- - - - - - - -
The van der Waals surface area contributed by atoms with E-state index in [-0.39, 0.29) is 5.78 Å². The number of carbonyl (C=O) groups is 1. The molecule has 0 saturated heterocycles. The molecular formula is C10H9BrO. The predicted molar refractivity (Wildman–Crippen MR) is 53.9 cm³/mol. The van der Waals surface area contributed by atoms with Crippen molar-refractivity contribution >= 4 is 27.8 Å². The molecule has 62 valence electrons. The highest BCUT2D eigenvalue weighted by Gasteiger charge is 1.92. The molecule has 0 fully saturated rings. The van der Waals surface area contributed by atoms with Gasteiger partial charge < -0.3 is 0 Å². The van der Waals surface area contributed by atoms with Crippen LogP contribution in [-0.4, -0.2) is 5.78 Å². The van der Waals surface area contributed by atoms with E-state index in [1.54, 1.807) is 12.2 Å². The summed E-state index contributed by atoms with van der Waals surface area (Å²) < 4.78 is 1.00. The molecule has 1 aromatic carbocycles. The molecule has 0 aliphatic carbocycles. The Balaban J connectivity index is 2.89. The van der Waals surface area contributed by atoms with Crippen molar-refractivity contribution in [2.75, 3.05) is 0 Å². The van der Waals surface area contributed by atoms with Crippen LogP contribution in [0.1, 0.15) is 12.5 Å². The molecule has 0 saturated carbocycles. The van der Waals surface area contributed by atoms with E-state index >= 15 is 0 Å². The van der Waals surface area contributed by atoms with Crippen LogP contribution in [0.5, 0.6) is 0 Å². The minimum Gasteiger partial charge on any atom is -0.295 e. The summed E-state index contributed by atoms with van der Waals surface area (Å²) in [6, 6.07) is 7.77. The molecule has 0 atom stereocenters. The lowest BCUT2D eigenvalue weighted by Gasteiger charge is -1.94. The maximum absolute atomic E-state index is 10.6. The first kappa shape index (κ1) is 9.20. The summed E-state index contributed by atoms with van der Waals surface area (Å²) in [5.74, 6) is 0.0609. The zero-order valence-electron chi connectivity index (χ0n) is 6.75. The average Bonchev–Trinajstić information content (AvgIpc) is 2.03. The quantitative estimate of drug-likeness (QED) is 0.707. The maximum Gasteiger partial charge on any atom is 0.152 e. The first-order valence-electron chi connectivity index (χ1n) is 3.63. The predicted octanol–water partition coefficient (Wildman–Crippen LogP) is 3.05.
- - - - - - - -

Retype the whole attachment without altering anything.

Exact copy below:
The van der Waals surface area contributed by atoms with E-state index in [-0.39, 0.29) is 5.78 Å². The number of carbonyl (C=O) groups is 1. The molecule has 0 saturated heterocycles. The molecular formula is C10H9BrO. The predicted molar refractivity (Wildman–Crippen MR) is 53.9 cm³/mol. The van der Waals surface area contributed by atoms with Crippen molar-refractivity contribution >= 4 is 27.8 Å². The molecule has 62 valence electrons. The highest BCUT2D eigenvalue weighted by Gasteiger charge is 1.92. The molecule has 0 fully saturated rings. The van der Waals surface area contributed by atoms with Gasteiger partial charge < -0.3 is 0 Å². The van der Waals surface area contributed by atoms with Crippen LogP contribution in [-0.4, -0.2) is 5.78 Å². The van der Waals surface area contributed by atoms with E-state index in [1.54, 1.807) is 12.2 Å². The summed E-state index contributed by atoms with van der Waals surface area (Å²) < 4.78 is 1.00. The molecule has 1 aromatic carbocycles. The molecule has 0 aliphatic carbocycles. The Balaban J connectivity index is 2.89. The van der Waals surface area contributed by atoms with Crippen molar-refractivity contribution in [2.75, 3.05) is 0 Å². The van der Waals surface area contributed by atoms with Crippen LogP contribution in [0.1, 0.15) is 12.5 Å². The molecule has 0 saturated carbocycles. The van der Waals surface area contributed by atoms with E-state index >= 15 is 0 Å². The van der Waals surface area contributed by atoms with Crippen LogP contribution in [0.5, 0.6) is 0 Å². The minimum Gasteiger partial charge on any atom is -0.295 e. The summed E-state index contributed by atoms with van der Waals surface area (Å²) in [6, 6.07) is 7.77. The molecule has 0 atom stereocenters. The lowest BCUT2D eigenvalue weighted by Gasteiger charge is -1.94. The maximum absolute atomic E-state index is 10.6. The first kappa shape index (κ1) is 9.20. The summed E-state index contributed by atoms with van der Waals surface area (Å²) in [5.74, 6) is 0.0609. The zero-order valence-electron chi connectivity index (χ0n) is 6.75. The average Bonchev–Trinajstić information content (AvgIpc) is 2.03. The quantitative estimate of drug-likeness (QED) is 0.707. The maximum Gasteiger partial charge on any atom is 0.152 e. The first-order valence-electron chi connectivity index (χ1n) is 3.63. The predicted octanol–water partition coefficient (Wildman–Crippen LogP) is 3.05.